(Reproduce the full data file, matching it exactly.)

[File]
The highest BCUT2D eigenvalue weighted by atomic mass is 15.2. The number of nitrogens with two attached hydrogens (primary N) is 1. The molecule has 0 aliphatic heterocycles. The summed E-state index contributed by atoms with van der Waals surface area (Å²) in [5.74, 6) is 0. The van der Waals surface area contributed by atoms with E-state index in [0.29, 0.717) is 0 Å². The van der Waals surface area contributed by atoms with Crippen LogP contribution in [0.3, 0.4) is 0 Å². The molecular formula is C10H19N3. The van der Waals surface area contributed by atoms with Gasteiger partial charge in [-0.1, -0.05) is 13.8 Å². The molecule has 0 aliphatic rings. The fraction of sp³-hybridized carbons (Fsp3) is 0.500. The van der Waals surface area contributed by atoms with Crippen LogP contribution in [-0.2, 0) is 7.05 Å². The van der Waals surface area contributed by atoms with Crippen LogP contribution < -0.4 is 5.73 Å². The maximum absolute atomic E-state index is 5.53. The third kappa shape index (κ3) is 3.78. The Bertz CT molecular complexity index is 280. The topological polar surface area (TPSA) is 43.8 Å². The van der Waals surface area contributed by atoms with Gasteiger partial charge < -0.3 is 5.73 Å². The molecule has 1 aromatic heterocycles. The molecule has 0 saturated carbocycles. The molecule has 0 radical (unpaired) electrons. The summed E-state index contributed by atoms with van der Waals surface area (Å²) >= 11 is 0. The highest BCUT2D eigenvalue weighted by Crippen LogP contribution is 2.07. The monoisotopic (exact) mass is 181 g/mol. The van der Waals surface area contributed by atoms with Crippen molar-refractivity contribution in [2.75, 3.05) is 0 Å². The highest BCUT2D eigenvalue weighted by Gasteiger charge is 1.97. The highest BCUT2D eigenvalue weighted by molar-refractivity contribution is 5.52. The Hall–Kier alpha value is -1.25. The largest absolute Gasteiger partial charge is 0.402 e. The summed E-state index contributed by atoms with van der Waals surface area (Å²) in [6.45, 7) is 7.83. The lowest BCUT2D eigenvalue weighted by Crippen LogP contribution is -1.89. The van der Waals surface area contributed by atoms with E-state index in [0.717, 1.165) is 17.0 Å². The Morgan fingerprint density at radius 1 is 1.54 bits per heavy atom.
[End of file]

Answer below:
The highest BCUT2D eigenvalue weighted by atomic mass is 15.2. The number of nitrogens with two attached hydrogens (primary N) is 1. The molecule has 0 aliphatic heterocycles. The summed E-state index contributed by atoms with van der Waals surface area (Å²) in [5.74, 6) is 0. The van der Waals surface area contributed by atoms with E-state index in [0.29, 0.717) is 0 Å². The van der Waals surface area contributed by atoms with Crippen LogP contribution in [0.3, 0.4) is 0 Å². The molecular formula is C10H19N3. The van der Waals surface area contributed by atoms with Gasteiger partial charge in [-0.1, -0.05) is 13.8 Å². The molecule has 0 aliphatic rings. The fraction of sp³-hybridized carbons (Fsp3) is 0.500. The van der Waals surface area contributed by atoms with Crippen LogP contribution in [-0.2, 0) is 7.05 Å². The van der Waals surface area contributed by atoms with Crippen LogP contribution < -0.4 is 5.73 Å². The maximum absolute atomic E-state index is 5.53. The third kappa shape index (κ3) is 3.78. The Bertz CT molecular complexity index is 280. The topological polar surface area (TPSA) is 43.8 Å². The van der Waals surface area contributed by atoms with Gasteiger partial charge < -0.3 is 5.73 Å². The molecule has 1 aromatic heterocycles. The molecule has 0 saturated carbocycles. The molecule has 0 radical (unpaired) electrons. The summed E-state index contributed by atoms with van der Waals surface area (Å²) >= 11 is 0. The highest BCUT2D eigenvalue weighted by Crippen LogP contribution is 2.07. The monoisotopic (exact) mass is 181 g/mol. The van der Waals surface area contributed by atoms with Crippen molar-refractivity contribution in [2.75, 3.05) is 0 Å². The highest BCUT2D eigenvalue weighted by Gasteiger charge is 1.97. The highest BCUT2D eigenvalue weighted by molar-refractivity contribution is 5.52. The Hall–Kier alpha value is -1.25. The largest absolute Gasteiger partial charge is 0.402 e. The summed E-state index contributed by atoms with van der Waals surface area (Å²) in [6.45, 7) is 7.83. The lowest BCUT2D eigenvalue weighted by Crippen LogP contribution is -1.89. The van der Waals surface area contributed by atoms with E-state index in [0.717, 1.165) is 17.0 Å². The Morgan fingerprint density at radius 1 is 1.54 bits per heavy atom.